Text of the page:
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EMBRYONIC FLOWER2, a Novel Polycomb Group Protein Homolog, Mediates Shoot Development and Flowering in Arabidopsis
Nobumasa Yoshida, Yukihiro Yanai, Lingjing Chen, Yoshihiro Kato, Junzo Hiratsuka, Tatsushi Miwa, Z. Renee Sung and Shigeru Takahashi
The Plant Cell
Vol. 13, No. 11 (Nov., 2001), pp. 2471-2481
Published by: American Society of Plant Biologists (ASPB)
Stable URL: http://www.jstor.org/stable/3871588
Page Count: 11
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In higher plants, developmental phase changes are regulated by a complex gene network. Loss-of-function mutations in the EMBRYONIC FLOWER genes (EMF1 and EMF2) cause Arabidopsis to flower directly, bypassing vegetative shoot growth. This phenotype suggests that the EMF genes play a major role in repression of the reproductive program. Positional cloning of EMF2 revealed that it encodes a zinc finger protein similar to FERTILIZATION-INDEPENDENT SEED2 and VERNALIZATION2 of Arabidopsis. These genes are characterized as structural homologs of Suppressor of zeste 12 [Su(z)12], a novel Polycomb group gene currently identified in Drosophila. In situ hybridization studies have demonstrated that EMF2 RNA is found in developing embryos, in both the vegetative and the reproductive shoot meristems, and in lateral organ primordia. Transgenic suppression of EMF2 produced a spectrum of early-flowering phenotypes, including emf2 mutant-like phenotype. This result confirms the role of EMF2 in phase transitions by repressing reproductive development.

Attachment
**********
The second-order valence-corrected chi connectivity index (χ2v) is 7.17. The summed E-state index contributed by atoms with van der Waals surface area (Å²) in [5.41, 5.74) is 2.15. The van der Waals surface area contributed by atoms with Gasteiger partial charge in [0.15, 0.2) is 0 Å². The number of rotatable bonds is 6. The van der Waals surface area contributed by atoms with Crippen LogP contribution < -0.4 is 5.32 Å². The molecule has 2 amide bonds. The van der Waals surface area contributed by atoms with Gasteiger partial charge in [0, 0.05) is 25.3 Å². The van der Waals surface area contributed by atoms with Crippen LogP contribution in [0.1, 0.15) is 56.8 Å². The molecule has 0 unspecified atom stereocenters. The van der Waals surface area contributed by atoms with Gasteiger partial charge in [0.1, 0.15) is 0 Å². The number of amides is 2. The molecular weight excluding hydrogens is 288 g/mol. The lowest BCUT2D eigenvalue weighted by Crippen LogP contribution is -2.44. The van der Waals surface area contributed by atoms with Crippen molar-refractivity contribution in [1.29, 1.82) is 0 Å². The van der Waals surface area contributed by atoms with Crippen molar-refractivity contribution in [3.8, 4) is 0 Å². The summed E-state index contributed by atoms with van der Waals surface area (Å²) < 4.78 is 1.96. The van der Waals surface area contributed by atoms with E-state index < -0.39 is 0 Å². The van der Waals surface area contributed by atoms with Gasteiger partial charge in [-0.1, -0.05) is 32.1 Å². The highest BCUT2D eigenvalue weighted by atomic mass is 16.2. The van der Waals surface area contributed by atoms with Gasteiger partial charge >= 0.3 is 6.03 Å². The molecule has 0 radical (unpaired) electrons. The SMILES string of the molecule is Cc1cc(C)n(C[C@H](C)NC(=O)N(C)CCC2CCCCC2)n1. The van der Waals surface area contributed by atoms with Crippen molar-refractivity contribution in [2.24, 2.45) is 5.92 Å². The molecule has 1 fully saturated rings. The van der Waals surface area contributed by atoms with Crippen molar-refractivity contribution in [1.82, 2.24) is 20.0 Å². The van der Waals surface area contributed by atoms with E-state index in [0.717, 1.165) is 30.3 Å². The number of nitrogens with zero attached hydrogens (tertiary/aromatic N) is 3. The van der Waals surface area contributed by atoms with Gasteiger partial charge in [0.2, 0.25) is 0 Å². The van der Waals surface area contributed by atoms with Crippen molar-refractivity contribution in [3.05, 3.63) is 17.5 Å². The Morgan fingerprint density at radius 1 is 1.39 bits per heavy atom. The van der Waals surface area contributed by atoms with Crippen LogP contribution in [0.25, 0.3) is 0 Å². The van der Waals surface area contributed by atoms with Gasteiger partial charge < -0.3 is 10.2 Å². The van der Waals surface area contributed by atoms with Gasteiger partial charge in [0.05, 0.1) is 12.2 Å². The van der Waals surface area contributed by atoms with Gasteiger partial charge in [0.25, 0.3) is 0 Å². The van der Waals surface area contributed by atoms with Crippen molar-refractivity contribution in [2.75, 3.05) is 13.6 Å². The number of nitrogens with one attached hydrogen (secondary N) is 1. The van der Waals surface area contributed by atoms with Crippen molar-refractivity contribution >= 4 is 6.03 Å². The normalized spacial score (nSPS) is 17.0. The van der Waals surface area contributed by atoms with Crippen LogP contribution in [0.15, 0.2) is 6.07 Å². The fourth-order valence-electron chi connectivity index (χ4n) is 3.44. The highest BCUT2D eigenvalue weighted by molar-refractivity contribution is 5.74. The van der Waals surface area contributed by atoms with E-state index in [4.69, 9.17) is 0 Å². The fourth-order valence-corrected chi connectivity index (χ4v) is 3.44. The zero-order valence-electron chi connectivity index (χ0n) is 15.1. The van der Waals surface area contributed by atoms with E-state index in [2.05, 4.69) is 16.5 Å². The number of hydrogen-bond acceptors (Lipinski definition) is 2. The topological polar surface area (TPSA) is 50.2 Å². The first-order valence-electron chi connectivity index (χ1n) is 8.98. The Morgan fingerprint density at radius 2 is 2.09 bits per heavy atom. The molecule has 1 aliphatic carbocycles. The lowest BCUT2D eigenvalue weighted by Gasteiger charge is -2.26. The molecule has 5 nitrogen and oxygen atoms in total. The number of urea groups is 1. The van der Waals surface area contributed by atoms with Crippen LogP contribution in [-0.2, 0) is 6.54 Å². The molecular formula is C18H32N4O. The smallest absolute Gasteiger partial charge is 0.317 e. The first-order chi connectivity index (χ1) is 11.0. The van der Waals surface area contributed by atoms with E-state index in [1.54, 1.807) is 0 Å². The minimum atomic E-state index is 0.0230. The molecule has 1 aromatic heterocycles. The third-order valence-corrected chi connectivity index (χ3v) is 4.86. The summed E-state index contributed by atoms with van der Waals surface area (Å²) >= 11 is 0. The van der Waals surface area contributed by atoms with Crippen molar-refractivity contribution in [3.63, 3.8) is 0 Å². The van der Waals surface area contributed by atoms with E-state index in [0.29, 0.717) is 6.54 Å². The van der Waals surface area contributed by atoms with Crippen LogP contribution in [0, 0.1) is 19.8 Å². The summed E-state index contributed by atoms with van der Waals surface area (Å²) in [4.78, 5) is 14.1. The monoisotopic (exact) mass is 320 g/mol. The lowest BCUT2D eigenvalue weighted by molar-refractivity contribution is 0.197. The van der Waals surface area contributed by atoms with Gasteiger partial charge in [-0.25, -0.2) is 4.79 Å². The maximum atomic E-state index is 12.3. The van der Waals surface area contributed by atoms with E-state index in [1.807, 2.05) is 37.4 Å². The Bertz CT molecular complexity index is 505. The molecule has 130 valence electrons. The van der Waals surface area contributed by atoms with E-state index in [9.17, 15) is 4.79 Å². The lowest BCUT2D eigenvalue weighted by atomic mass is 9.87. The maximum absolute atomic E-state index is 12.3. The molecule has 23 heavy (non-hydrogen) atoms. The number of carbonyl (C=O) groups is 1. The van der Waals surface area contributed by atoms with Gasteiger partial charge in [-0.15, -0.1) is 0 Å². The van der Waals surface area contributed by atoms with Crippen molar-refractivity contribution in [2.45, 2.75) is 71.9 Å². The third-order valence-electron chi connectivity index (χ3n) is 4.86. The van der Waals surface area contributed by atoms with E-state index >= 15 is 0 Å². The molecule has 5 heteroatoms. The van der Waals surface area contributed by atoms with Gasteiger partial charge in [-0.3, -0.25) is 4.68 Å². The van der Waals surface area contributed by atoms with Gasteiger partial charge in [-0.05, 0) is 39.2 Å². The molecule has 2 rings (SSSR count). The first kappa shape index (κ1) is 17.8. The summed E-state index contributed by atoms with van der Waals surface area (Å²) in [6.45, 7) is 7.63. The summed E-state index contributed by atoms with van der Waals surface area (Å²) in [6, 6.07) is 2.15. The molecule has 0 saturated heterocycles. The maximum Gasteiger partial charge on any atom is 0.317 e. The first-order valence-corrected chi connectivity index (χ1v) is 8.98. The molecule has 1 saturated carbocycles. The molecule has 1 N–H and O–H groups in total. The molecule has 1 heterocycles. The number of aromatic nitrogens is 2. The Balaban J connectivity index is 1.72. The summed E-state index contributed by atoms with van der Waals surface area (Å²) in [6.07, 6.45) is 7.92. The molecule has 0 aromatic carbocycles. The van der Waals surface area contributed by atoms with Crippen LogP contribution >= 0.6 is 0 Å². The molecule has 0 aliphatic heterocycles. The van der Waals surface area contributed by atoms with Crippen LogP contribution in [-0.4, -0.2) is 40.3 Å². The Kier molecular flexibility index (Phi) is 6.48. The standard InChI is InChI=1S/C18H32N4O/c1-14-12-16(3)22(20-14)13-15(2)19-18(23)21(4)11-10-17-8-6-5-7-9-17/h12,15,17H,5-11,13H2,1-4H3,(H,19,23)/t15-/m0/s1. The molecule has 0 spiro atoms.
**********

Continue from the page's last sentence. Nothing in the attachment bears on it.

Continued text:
The Plant Cell © 2001 American Society of Plant Biologists (ASPB)